Communal gardening and dining in the Amanas came to an abrupt halt in May of 1932. On June 1st of that year, the old order passed away. A new, far more secular society was born, when over 90% of the members voted to form a joint stock corporation organized for profit. How did such an about face come to pass? There are many reasons. They fall into three broad categories:
As long as the commune was isolated from the outside world by decree, by language, by religion, and by social customs, its culture flourished. That isolation would gradually break down with the coming of new technology: the railroad, the automobile, the car, the radio, and the telephone. By the 1920s, the outside world was flocking to the Amanas, with their quaint buildings and people, their beautiful, bucolic setting, and that wonderful food in the communal kitchens, served free to visitors. In the end, the residents of the Amana Society wanted to be part of that fascinating, larger world.
The Amanas today are bustling with activity of all kinds. The arts (notably painting, using various media) have blossomed in the post-communal era as have music and numerous crafts. I find it amazing that so many artistic talents had lain dormant in communal Amana and now have found their expression in the post-1932 culture. The countryside in this lush river valley remains as beautiful as ever. All pastures and forestland owned by Amana Society, Inc., comprise a game preserve that supports a wealth of plant and animal life. And those good old communal kitchen garden dishes still grace many an Amana kitchen table at mealtime.
Below is a list of all vegetable varieties grown and how they were used or stored.
Planted in beds; young shoots usually harvested until early June; served cooked and creamed
Planted around poles; approximately one bushel per kitchen house meal; excess (1) blanched and dried for winter use, (2) canned, (3) pickled
Sown in cold frames; set out in rows; harvested by the wagonful; shredded and fermented; surplus shipped to markets in Chicago; full heads stored in kitchen house earthen basements for winter use
Sown in rows; harvested in fall; some left in ground to go to seed the 2nd year; eaten raw, cooked, and pickled; some stored in basements
Sown in cold frames; set out in rows; also sowed in late summer and harvested in fall; leaves tied over heads to prevent bitterness; eaten creamed
Sown in cold frames; set out in rows; shaded with boards or newspaper to blanch stalks and prevent bitter taste; stored in basements
Clumps planted in beds and propagated by division; chopped leaves used as flavoring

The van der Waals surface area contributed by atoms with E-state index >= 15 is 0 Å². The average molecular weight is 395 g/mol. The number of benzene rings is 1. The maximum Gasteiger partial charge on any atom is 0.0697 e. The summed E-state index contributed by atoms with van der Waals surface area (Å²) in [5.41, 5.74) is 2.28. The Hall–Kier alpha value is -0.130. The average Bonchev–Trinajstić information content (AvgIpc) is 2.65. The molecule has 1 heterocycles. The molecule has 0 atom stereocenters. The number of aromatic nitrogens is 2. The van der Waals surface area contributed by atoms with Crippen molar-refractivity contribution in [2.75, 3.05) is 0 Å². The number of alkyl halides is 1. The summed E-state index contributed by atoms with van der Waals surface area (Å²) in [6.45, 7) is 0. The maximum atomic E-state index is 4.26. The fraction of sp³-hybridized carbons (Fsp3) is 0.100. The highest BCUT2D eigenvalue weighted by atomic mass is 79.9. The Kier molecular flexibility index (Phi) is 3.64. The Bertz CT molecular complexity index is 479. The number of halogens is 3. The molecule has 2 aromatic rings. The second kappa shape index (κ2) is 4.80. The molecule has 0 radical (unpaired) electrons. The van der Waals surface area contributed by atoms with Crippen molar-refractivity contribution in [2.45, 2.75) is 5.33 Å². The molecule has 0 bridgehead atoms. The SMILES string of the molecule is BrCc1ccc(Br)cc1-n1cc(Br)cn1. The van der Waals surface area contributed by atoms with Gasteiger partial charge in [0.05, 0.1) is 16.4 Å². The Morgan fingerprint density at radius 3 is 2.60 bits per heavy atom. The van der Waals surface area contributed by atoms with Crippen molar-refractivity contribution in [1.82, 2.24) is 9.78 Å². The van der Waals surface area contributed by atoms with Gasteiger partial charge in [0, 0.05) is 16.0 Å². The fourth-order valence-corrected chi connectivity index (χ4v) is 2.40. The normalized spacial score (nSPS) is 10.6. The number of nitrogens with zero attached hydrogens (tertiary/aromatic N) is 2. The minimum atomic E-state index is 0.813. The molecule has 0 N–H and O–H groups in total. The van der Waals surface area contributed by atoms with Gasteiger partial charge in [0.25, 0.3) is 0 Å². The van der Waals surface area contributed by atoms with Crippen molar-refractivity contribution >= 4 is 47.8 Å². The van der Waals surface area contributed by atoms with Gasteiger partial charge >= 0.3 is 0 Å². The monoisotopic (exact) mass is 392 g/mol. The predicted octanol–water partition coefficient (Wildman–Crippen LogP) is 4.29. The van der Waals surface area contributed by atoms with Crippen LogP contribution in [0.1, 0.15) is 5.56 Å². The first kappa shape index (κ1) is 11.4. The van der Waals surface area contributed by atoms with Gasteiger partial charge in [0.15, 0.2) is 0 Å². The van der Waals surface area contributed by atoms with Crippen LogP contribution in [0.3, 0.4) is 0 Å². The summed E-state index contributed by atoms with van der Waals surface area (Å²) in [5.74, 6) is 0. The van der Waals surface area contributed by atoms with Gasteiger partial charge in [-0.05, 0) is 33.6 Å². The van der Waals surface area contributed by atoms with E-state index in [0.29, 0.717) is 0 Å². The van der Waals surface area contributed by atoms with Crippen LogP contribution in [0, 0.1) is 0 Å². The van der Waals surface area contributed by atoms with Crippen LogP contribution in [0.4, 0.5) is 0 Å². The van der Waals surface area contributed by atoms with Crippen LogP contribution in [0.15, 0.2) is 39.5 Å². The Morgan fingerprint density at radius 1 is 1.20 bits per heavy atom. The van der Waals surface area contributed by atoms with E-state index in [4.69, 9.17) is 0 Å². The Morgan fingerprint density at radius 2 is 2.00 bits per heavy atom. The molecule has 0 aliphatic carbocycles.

Sown in hills after danger of frost; unpalatable raw; flesh cut in slivers and pickled
Planted in rows in fields and raised the same way as field corn
Planted in hills after danger of frost; eaten as salad or pickled in large crocks for winter consumption
Early spring greens collected in the wild; sometimes raised in gardens and blanched like celery to prevent bitter flavor; eaten as salad with creamy dressing and chopped boiled egg
Sown in beds (will also reseed); used to flavor pickled beans and cucumbers; dried seed also used as flavoring
Sown in beds or rows; blanched like lettuce when it began to mature; used in salads
Grown in beds and rows; reseeds prolifically; fruit inside husk was used in pies and jams
Planted in rows; propagated by rootlets overwintered in basements; mature roots were scraped and ground into a condiment or chopped, cooked, and creamed as a vegetable; roots stored in basements
Sown in cold frame; set out in rows; leaves dried; reconstituted and served creamed in winter; surplus fed to chickens
Sown in cold frames; set out in rows; sown again in summer for fall crop; eaten cooked and creamed; fall crop stored in basements
Sown directly into beds; served as salad with creamy dressing and chopped boiled egg
Sown/planted in rows; raised in large fields; three-stage process: Seed obtained from mature onions; seed produces sets; sets planted next year produce mature onions; used in cooking customary vegetable and meat dishes; mature onions stored in basements
Sown in rows; creamed when served fresh; rest dried for winter use
Planted in large fields; eyes cut from mature potatoes planted in rows; plowed out in fall; served daily in some form at each of the three main meals; stored in church basement
Sown in hills after danger of frost; harvested in fall and used in pies; stored in basements
Sown in rows or beds; specimens for seed were transplanted; served as a salad or raw; harvested in spring and fall; stored in basements
Sown in rows; roots dug in fall; chopped and served as creamed vegetable; stored in basements or left in ground to over-winter
Sown in beds; cooked and ground when served fresh with beef stock and onion; blanched in hot water and hung to dry in kitchen attics for winter use
Sown in cold frame; set out in rows; eaten fresh, canned or made into ketchup
Sown in rows in August; served cooked and creamed; stored in basements
*The Society also raised onions (both seed and bulbs) and potatoes in very large quantities as a cash crop and sold them on the market, generally in the Chicago and Milwaukee areas. School children were recruited to help with the harvest. These crops, along with sweet corn, were grown and harvested under the guidance of the village farm manager and his crew.
All photos courtesy of Amana Heritage Museum